And someday I suspect that the bedazzled white kicks and beautiful silver cake platters engraved with the saying “How sweet it is!” as part of the Kate Spade bridal collection will guide me into yet another phase of life. (I may have already started a list of my would-be registry items and wedding must-haves.)

In short, I’m thankful for this whimsical world that Kate Spade has created. Her vision to craft a simple handbag, and the billion-dollar business that bloomed thereafter, is inspiring. The bags are a rite of passage of sorts for young women looking to build something of their own. And in a time where capsule wardrobes and closets of beige and black are the goal, my splashy Kate Spade accessories and home goods remind me to “Live Colorfully,” and with purpose.

Thank you, Kate.

If you or someone you know is considering suicide, please contact the National Suicide Prevention Lifeline at 1-800-273-TALK (8255).

An Ode to Opera 🎶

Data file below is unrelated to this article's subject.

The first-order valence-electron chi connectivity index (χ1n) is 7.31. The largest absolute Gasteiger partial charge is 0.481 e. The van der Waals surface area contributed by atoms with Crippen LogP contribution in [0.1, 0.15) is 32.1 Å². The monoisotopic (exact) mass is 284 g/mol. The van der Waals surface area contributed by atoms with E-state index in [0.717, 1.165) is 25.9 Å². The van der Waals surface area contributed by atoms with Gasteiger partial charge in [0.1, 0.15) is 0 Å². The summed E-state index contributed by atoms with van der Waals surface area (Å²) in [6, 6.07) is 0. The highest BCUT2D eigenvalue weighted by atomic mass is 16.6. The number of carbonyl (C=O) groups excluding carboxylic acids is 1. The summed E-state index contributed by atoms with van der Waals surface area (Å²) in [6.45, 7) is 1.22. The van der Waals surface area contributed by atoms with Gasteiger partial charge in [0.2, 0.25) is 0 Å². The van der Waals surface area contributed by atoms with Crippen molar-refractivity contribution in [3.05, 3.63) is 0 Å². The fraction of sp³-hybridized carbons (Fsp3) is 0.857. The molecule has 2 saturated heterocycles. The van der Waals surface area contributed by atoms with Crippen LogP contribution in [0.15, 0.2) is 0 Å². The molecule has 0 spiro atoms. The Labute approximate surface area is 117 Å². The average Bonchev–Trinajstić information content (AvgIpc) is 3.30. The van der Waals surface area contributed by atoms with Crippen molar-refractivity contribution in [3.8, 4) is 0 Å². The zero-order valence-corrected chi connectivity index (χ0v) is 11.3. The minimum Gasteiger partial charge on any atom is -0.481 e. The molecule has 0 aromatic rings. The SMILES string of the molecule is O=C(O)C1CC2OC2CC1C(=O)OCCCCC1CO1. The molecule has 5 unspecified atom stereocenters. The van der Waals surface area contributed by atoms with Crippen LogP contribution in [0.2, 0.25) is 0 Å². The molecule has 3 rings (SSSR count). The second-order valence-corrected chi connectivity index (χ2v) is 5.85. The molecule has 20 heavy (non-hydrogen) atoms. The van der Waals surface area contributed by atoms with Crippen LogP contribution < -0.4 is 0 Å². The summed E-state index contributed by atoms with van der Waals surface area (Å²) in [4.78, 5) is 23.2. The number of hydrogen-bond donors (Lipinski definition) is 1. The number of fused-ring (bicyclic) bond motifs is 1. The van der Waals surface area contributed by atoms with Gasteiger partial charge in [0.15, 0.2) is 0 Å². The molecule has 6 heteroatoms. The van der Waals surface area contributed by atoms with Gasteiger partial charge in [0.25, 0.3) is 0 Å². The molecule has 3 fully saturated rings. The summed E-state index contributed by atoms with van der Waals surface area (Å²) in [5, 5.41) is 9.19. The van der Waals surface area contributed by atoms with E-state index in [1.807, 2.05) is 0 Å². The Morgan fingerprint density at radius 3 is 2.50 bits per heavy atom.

I saw my first opera in the Czech Republic when I was seventeen years old. My high school madrigal choir was traveling to compete in an international competition, and our tour took us to the Czech Republic, Hungary, Slovakia, and Austria. (We took home the top prize!) After a long day of rehearsals in the city of Olomouc, we slunk into the red velvet seats of the 1830 Moravské divadlo Olomouc opera house to see Giuseppe Verdi’s Nabucco. The surtitles were in Czech. I didn’t quite follow the plot, but I marveled at the elaborate set pieces and the heavy, ornamented costumes. I watched in amazement as the tiers of Solomon’s temple flew above the stage, and as fire ignited along the footlights to illuminate a battle scene. It was all so grandiose—the opera house, the music, the drama. Much to my surprise, the audience burst into song in the Third Act. The crowd of well-dressed patrons joined in on the famous chorus “Va, Pensiero," and it was kind of magical.